Thanks for reading

Paul Culmsee

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Why can’t people find stuff on the intranet?–Final summary

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Hi

Those of you who get an RSS feed of this blog might have noticed it was busy over last week. This is because I pushed out 4 blog posts that showed my analysis using IBIS of a detailed linear discussion on LinkedIn. To save people getting lost in the analysis, I thought I’d quickly post a bit of an executive summary from the exercise.

To set context, Issue Mapping is a technique of visually capturing rationale. It is graphically represented using a simple, but powerful, visual structure called IBIS (Issue Based Information System). IBIS allows all elements and rationale of a conversation to be captured in a manner that can be easily reflected upon. Unlike prose, which is linear, the advantage of visually representing argument structure is it helps people to form a better mental model of the nature of a problem or issue. Even better, when captured this way, makes it significantly easier to identify emergent themes or key aspects to an issue.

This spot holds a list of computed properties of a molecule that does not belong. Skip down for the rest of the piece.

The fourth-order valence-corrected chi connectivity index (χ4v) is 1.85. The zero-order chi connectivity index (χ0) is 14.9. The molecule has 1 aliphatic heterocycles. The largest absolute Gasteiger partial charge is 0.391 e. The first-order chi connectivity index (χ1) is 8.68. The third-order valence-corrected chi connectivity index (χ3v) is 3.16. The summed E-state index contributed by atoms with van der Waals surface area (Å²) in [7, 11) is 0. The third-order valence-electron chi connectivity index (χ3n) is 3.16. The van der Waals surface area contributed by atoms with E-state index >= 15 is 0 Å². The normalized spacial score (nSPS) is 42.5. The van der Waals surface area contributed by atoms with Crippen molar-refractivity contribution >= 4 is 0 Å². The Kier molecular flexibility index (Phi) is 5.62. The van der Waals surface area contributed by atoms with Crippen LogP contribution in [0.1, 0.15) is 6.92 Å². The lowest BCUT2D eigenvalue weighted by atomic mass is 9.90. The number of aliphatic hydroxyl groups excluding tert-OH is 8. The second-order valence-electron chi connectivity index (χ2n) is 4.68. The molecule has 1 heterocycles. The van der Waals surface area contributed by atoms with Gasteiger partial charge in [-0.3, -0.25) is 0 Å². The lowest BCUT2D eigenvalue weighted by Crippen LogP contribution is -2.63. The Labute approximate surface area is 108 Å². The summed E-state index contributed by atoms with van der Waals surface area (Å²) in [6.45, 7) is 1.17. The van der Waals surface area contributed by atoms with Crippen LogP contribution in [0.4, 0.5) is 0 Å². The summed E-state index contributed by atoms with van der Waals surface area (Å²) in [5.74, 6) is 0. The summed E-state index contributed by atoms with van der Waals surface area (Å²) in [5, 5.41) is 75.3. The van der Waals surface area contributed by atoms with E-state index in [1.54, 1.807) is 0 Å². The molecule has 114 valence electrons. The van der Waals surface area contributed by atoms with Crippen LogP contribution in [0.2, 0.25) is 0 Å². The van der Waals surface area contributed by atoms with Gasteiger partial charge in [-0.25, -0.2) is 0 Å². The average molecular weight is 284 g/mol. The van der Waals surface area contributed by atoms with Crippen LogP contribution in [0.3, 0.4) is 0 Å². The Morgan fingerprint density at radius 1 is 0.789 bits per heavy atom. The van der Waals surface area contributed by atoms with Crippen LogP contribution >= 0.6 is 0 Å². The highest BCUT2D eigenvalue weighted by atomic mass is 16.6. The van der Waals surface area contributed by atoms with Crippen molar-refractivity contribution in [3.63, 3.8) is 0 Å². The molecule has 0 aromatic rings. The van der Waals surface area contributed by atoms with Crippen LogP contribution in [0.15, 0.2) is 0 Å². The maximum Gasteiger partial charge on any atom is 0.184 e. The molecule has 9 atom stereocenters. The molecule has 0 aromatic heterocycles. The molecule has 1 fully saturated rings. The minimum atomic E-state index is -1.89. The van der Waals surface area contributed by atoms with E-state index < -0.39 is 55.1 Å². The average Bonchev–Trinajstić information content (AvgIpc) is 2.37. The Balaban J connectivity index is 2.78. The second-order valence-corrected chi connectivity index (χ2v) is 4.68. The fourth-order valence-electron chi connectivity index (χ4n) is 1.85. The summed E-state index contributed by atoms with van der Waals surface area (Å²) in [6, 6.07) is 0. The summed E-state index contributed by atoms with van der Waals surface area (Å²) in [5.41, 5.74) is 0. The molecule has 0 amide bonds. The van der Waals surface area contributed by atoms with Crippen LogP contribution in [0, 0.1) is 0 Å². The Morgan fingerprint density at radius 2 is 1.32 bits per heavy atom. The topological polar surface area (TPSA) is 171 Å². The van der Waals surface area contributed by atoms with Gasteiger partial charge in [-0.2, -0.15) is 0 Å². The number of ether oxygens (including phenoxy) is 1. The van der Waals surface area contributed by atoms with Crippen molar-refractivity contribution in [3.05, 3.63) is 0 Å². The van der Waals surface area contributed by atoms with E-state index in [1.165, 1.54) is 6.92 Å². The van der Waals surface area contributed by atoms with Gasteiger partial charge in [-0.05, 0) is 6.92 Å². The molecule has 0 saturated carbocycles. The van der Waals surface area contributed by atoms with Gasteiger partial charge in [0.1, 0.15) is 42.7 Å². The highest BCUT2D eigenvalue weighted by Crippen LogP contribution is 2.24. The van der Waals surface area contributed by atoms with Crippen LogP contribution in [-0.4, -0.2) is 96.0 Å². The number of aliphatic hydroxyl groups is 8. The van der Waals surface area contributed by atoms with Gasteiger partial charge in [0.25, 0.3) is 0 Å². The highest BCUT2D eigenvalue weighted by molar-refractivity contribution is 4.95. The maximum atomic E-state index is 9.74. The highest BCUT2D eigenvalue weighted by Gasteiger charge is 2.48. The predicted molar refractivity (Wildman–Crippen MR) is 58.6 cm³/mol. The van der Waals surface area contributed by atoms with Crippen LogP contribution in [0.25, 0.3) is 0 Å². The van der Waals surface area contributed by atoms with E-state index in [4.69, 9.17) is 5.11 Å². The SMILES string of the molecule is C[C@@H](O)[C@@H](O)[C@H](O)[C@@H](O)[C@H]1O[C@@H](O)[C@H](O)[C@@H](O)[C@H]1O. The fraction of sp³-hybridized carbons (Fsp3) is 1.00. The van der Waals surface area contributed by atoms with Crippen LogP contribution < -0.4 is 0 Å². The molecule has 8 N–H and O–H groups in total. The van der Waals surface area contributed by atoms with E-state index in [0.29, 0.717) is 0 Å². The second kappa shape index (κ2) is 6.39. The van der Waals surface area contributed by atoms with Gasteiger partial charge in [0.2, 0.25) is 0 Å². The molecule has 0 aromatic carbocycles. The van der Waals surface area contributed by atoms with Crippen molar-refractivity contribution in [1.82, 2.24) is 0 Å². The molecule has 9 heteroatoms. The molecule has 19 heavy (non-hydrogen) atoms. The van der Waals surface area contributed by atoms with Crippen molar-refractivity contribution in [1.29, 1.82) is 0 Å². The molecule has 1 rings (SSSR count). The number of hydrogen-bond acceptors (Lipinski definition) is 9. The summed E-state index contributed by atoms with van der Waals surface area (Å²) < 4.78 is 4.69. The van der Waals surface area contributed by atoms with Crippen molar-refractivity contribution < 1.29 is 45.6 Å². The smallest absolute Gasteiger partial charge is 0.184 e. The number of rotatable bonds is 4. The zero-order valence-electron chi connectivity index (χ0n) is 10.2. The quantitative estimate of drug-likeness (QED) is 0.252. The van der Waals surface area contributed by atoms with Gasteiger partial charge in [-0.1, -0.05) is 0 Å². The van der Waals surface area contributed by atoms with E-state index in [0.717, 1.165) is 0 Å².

You can find out all about IBIS and Dialogue Mapping in my new book, at the Cognexus site or the other articles on my blog.

The challenge…

On the Intranet Professionals group on LinkedIn recently, the following question was asked:

What are the main three reasons users cannot find the content they were looking for on intranet?

In all, there were more than 60 responses from various people with some really valuable input. I decided that it might be an interesting experiment to capture this discussion using the IBIS notion to see if it makes it easier for people to understand the depth of the issue/discussion and reach a synthesis of root causes.